Wednesday 17 Jul 2019 | 17:47 | SYDNEY
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Asia

The threat within: Pakistan’s ties to China

Last month, a suicide bomber in Pakistan’s Balochistan province attacked a passenger bus transporting 18 Chinese engineers from Saindak town in the southwest to Dalbandin Airport. The engineers were on their way home for a holiday after working on the Saindak Copper-Gold project.

Lies, damn lies, and Chinese statistics

Lies, damn lies, and statistics, and of course to that list should be added Chinese statistics. After reporting three quarters of 6.8% GDP growth – even though the economy and corporate sector has been shaken by deleveraging, trade wars, and an ever more volatile exchange rate – the official

The Rohingya are stuck

This is the second of a series of three articles on the Rohingya crisis, featuring Morten Pederson on the domestic drivers of conflict, and Andrew Selth on the potential danger from transnational terrorist networks.  Most of the Rohingya who were forced from their homes in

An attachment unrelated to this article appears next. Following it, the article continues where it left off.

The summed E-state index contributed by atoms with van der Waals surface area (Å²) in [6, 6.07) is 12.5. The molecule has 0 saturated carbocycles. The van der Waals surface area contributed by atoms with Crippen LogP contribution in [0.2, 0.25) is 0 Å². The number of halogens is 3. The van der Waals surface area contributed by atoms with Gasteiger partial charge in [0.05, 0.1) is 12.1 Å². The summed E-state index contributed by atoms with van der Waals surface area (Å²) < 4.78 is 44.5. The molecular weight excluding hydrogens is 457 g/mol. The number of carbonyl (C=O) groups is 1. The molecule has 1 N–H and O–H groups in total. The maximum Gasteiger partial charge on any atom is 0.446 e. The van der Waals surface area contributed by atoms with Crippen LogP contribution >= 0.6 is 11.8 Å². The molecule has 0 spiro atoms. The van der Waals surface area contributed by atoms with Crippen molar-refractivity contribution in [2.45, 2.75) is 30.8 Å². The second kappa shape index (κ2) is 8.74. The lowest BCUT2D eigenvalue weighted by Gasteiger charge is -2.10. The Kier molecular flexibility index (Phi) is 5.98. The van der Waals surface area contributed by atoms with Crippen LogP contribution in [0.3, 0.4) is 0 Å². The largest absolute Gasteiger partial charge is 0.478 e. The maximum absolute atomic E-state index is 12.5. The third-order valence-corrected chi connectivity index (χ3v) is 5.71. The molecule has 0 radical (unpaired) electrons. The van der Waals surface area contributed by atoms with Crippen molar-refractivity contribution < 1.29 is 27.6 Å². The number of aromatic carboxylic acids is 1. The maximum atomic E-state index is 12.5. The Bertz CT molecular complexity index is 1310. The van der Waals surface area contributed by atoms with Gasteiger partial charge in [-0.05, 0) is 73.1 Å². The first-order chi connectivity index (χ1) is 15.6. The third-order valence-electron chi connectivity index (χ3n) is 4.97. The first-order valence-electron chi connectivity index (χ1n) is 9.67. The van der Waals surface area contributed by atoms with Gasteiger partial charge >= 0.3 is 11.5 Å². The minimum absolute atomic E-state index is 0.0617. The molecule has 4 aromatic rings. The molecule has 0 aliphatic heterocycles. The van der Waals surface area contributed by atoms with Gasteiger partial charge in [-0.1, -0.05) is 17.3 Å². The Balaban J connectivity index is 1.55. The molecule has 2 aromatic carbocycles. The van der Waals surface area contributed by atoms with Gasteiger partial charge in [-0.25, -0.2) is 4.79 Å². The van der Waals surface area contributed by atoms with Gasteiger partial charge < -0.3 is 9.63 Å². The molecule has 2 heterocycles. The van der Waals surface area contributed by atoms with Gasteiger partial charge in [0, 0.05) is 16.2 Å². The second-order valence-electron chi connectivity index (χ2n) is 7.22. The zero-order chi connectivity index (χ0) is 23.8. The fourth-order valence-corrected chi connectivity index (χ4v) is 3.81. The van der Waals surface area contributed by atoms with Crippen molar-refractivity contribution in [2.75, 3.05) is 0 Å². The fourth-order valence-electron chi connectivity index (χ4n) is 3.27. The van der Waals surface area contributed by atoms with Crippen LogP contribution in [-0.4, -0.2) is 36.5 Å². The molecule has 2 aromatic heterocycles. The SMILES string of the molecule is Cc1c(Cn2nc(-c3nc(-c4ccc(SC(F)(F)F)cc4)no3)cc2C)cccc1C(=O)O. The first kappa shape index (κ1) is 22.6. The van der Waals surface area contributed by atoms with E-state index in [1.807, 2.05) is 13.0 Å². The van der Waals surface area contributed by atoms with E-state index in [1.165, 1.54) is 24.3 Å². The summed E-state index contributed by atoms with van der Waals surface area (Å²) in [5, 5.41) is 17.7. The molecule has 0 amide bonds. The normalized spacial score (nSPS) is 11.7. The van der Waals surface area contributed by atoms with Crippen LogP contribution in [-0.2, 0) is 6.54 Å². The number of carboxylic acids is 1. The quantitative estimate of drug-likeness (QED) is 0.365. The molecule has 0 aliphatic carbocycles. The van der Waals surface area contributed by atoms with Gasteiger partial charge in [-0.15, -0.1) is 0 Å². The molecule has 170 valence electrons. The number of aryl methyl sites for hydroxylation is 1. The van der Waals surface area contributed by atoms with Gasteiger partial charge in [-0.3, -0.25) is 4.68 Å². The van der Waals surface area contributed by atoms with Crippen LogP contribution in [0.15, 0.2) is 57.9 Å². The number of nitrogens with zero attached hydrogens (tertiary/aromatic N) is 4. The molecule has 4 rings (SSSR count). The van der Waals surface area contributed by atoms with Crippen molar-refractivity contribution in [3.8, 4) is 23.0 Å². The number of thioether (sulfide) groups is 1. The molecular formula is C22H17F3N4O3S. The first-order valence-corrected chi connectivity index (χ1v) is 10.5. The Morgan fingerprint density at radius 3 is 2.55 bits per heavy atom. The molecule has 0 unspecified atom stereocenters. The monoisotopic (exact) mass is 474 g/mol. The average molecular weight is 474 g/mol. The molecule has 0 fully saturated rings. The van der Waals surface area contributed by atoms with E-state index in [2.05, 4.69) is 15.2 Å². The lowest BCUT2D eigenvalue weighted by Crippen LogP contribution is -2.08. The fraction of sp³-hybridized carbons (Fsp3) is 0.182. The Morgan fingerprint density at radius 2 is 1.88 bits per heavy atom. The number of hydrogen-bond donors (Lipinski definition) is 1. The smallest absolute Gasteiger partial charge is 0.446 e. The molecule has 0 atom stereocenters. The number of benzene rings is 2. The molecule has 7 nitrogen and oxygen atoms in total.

Will Solomon Islands abandon Taiwan?

Over the last couple of years Taiwan has been steadily haemorrhaging diplomatic allies. Countries from Africa, Central America and the Caribbean have switched allegiance to Beijing, leaving just 17 countries maintaining formal relations with Taipei. The largest bloc of such countries is in the

No safe return for Rohingya refugees

This is the first of a series of three articles on the Rohingya crisis, with subsequent articles by Nicholas Farrelly and Andrew Selth to discuss the situation in Bangladesh and the potential danger from transnational terrorist networks.  The Report of the Independent International Fact-

Beleaguered Bangladesh and big neighbour trouble

A new threat from beyond its borders looms over Bangladesh. With as many as nearly a million Rohingya refugees from Myanmar having already taken shelter in the south-eastern part of the country, there is now bad news filtering in from the neighbouring Indian state of Assam. The state, recently